Wednesday, October 01, 2008

Bring the Rain

So, I'm working a T-34 tonight with a student and instructor on board. They're on vectors towards South Whiting for the PAR approach.

Just east of the final are three small restricted areas that belong to Eglin. They usually "loan" them to us, but they'll take them away when they need them for specific operations. Typically they'll have C-130 Hercules transport planes para-dropping troops for survival training or doing low altitude runs. Fairly innocuous things.

Well... apparently they do other things over there too.

The instructor in the T-34 calls me up when they're about four miles from the boundary.

Instructor: "Approach, Blackbird 123, are the restricted areas hot tonight?"
Me: "Affirmative, the areas are hot."
Instructor: "Uh, well, I've got stuff falling around me."
Uh oh.
Me: "BB123, roger, um, what kind of stuff?"
Instructor: "Well, it looks like tracer rounds. It's off my nose, about a 120 heading."
I know Eglin had a few C-130s out on the range tonight. We got point-outs on two of them, but both of those were headed out. I did see one target right on a 120 heading from him level at 8000.
Me: "Well, Eglin had a few C-130s in the area. I'm seeing about two or three right now. Maybe they were just dropping flares."
Instructor: "Ummm, roger."

Anyways, I give them their turn to final and hand them off to Whiting's PAR controllers. I think about it for a moment. Red tracers? What the hell would produce... oh wait a minute. The light comes on. I call up Eglin North.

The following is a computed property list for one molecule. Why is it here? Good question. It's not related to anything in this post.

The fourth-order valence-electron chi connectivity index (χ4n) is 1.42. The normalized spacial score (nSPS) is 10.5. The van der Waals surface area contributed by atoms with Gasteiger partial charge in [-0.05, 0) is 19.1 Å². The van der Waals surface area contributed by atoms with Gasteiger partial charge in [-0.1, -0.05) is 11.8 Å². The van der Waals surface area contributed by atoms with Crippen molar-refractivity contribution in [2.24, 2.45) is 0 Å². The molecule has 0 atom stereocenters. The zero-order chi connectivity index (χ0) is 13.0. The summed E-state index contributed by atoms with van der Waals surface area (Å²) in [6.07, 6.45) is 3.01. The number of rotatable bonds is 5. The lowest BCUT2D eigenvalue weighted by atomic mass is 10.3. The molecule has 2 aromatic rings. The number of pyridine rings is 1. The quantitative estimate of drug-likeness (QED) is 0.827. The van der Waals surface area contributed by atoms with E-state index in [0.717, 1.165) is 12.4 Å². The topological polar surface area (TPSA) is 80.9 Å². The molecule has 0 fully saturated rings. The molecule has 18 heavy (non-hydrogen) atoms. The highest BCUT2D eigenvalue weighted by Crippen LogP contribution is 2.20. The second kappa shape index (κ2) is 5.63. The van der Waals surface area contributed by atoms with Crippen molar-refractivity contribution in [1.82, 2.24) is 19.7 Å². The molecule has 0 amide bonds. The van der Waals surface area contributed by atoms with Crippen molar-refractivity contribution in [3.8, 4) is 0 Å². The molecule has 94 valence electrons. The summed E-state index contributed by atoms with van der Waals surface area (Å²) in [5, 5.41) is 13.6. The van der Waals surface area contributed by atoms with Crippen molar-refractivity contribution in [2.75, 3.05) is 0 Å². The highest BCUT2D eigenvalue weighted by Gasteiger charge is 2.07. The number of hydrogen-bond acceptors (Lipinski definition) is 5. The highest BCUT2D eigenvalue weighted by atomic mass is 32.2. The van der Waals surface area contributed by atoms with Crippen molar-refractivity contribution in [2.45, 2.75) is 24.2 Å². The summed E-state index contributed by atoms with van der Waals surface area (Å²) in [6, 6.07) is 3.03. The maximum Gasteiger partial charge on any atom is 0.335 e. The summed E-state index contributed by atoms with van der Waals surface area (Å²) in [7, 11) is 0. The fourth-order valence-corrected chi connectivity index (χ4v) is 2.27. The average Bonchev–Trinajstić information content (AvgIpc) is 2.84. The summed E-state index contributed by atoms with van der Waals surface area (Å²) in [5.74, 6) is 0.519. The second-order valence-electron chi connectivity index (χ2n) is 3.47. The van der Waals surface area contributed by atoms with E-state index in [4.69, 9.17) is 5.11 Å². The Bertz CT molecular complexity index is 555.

Me: "Eglin North, Pensacola Whiting, those C-130s you have out in the restricted areas... they wouldn't happen to be AC-130s, would they?"
Eglin: "They sure are!"

Well, no wonder the T-34 pilots were "spooked". This is what they were seeing from about 4 miles away.

That lovely laser-like display is produced by the AC-130 Spooky and its complement of 25mm, 40mm, and 105mm weapons. A serious piece of anti-surface gear, Eglin's got a flock of them based out of Hurlburt AFB just east of here.

When we take point outs or actually work them, there's no distinction made between a regular cargo C-130 or the AC-130. They're all just C-130s on the flight plans. But there's a huge world of difference between a standard Herky bird and the gunship pictured below.